JOSIAH BROWN, M.D.; D. H. SOLOMON, M.D., F.A.C.P.; G. N. BEALL, M.D., F.A.C.P.; P. I. TERASAKI, Ph.D.; I. J. CHOPRA, M.D., F.A.C.P.; A. J. VAN HERLE, M.D.; S.-Y. WU, M.D., Ph.D.
BROWN J, SOLOMON DH, BEALL GN, TERASAKI PI, CHOPRA IJ, VAN HERLE AJ, et al. Autoimmune Thyroid Diseases—Graves' and Hashimoto's. Ann Intern Med. 1978;88:379-391. doi: 10.7326/0003-4819-88-3-379
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Published: Ann Intern Med. 1978;88(3):379-391.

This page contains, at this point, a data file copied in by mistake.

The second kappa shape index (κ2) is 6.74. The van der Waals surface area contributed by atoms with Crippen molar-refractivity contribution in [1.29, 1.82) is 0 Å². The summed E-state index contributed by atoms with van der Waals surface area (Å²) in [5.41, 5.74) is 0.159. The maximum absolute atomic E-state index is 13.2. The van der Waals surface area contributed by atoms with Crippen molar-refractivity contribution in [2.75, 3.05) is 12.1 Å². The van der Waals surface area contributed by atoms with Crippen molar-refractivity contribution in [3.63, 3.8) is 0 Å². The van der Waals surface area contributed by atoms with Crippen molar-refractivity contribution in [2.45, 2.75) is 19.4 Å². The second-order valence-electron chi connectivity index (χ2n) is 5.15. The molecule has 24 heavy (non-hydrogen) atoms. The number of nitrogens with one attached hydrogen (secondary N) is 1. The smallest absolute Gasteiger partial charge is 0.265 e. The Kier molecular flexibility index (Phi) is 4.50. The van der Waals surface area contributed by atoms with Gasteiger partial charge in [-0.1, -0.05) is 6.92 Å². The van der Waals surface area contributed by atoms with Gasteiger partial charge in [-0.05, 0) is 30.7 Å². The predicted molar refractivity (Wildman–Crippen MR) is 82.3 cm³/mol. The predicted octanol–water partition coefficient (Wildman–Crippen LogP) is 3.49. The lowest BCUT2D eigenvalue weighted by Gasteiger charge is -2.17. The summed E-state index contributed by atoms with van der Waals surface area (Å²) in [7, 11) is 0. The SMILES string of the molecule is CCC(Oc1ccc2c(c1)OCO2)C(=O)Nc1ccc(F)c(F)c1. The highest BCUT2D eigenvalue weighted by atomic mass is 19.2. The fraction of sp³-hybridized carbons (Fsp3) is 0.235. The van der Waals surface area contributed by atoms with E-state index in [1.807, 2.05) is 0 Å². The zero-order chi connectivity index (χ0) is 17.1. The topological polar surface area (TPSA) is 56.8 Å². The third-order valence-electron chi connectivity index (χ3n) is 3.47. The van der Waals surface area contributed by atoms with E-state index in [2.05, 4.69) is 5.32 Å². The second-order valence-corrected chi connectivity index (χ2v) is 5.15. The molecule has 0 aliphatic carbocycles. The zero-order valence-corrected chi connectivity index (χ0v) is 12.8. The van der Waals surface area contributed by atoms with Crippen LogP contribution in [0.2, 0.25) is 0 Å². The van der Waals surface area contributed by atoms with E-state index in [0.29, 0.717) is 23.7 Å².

Thyroid-related autoimmune diseases (Graves' thyroid disease, Graves' ophthalmopathy, and Hashimoto's thyroiditis) may occur alone or in any association. The diagnosis of Hashimoto's thyroiditis requires multiple criteria; pathologic changes in the thyroid are not due to antibodies but may result from cytotoxic lymphocytes or a deficiency of suppressive T cells. In Graves' and Hashimoto's diseases the increased prevalence of HLA-B8 may not be significant, but that of HLA-AW30 in Hashimoto's disease is. In 48 first-degree relatives of patients with Graves' disease, thyroid abnormalities were frequent but not correlated with HLA type. Elevated serum thyroglobulin levels in all patients with hyperthyroidism fell to normal after surgical resection or radioiodine therapy. Patients whose illness recurred after antithyroid drug treatment was stopped had higher pretreatment thyroglobulin levels and no fall during treatment; those whose illness remitted had lower initial levels and a significant fall during treatment. Sodium ipodate lowered serum triiodothyronine and thyroxine levels in hyperthyroid patients and may be useful in the treatment of hyperthyroidism.
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